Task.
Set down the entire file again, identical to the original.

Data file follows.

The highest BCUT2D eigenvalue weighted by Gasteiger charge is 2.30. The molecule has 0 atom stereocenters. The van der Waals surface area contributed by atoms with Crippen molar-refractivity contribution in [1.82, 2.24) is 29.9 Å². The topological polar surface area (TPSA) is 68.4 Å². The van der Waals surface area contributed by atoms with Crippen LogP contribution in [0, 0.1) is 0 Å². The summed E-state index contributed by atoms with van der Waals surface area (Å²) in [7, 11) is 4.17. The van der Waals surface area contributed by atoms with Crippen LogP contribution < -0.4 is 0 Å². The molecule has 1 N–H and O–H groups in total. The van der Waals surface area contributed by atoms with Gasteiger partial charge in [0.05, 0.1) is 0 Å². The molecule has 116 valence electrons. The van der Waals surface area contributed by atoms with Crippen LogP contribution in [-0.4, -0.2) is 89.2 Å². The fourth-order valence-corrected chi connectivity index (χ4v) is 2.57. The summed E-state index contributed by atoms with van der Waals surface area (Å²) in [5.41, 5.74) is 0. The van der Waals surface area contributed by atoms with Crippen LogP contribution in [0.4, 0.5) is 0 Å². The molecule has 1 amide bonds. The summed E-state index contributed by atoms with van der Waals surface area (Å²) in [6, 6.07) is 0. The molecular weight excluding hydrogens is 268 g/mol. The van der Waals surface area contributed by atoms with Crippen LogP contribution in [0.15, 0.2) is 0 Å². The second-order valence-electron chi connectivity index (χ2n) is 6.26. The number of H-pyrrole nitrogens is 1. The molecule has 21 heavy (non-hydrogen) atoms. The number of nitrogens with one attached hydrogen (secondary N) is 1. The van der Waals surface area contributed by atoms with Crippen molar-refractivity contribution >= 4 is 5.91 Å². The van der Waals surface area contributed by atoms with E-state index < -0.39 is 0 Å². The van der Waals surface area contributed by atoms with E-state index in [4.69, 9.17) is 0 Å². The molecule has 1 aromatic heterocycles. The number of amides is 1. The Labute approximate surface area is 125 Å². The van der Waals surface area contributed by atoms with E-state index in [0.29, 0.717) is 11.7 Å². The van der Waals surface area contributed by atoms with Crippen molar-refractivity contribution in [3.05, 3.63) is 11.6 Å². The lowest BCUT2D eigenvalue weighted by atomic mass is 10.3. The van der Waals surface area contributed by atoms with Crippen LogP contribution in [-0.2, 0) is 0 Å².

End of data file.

The highest BCUT2D eigenvalue weighted by Gasteiger charge is 2.30. The molecule has 0 atom stereocenters. The van der Waals surface area contributed by atoms with Crippen molar-refractivity contribution in [1.82, 2.24) is 29.9 Å². The topological polar surface area (TPSA) is 68.4 Å². The van der Waals surface area contributed by atoms with Crippen LogP contribution in [0, 0.1) is 0 Å². The summed E-state index contributed by atoms with van der Waals surface area (Å²) in [7, 11) is 4.17. The van der Waals surface area contributed by atoms with Crippen LogP contribution < -0.4 is 0 Å². The molecule has 1 N–H and O–H groups in total. The van der Waals surface area contributed by atoms with Gasteiger partial charge in [0.05, 0.1) is 0 Å². The molecule has 116 valence electrons. The van der Waals surface area contributed by atoms with Crippen LogP contribution in [-0.4, -0.2) is 89.2 Å². The fourth-order valence-corrected chi connectivity index (χ4v) is 2.57. The summed E-state index contributed by atoms with van der Waals surface area (Å²) in [5.41, 5.74) is 0. The van der Waals surface area contributed by atoms with Crippen LogP contribution in [0.4, 0.5) is 0 Å². The molecule has 1 amide bonds. The summed E-state index contributed by atoms with van der Waals surface area (Å²) in [6, 6.07) is 0. The molecular weight excluding hydrogens is 268 g/mol. The van der Waals surface area contributed by atoms with Crippen LogP contribution in [0.15, 0.2) is 0 Å². The second-order valence-electron chi connectivity index (χ2n) is 6.26. The number of H-pyrrole nitrogens is 1. The molecule has 21 heavy (non-hydrogen) atoms. The number of nitrogens with one attached hydrogen (secondary N) is 1. The van der Waals surface area contributed by atoms with Crippen molar-refractivity contribution >= 4 is 5.91 Å². The van der Waals surface area contributed by atoms with E-state index < -0.39 is 0 Å². The van der Waals surface area contributed by atoms with E-state index in [4.69, 9.17) is 0 Å². The molecule has 1 aromatic heterocycles. The number of amides is 1. The Labute approximate surface area is 125 Å². The van der Waals surface area contributed by atoms with E-state index in [0.29, 0.717) is 11.7 Å². The van der Waals surface area contributed by atoms with Crippen molar-refractivity contribution in [3.05, 3.63) is 11.6 Å². The lowest BCUT2D eigenvalue weighted by atomic mass is 10.3. The van der Waals surface area contributed by atoms with Crippen LogP contribution in [-0.2, 0) is 0 Å².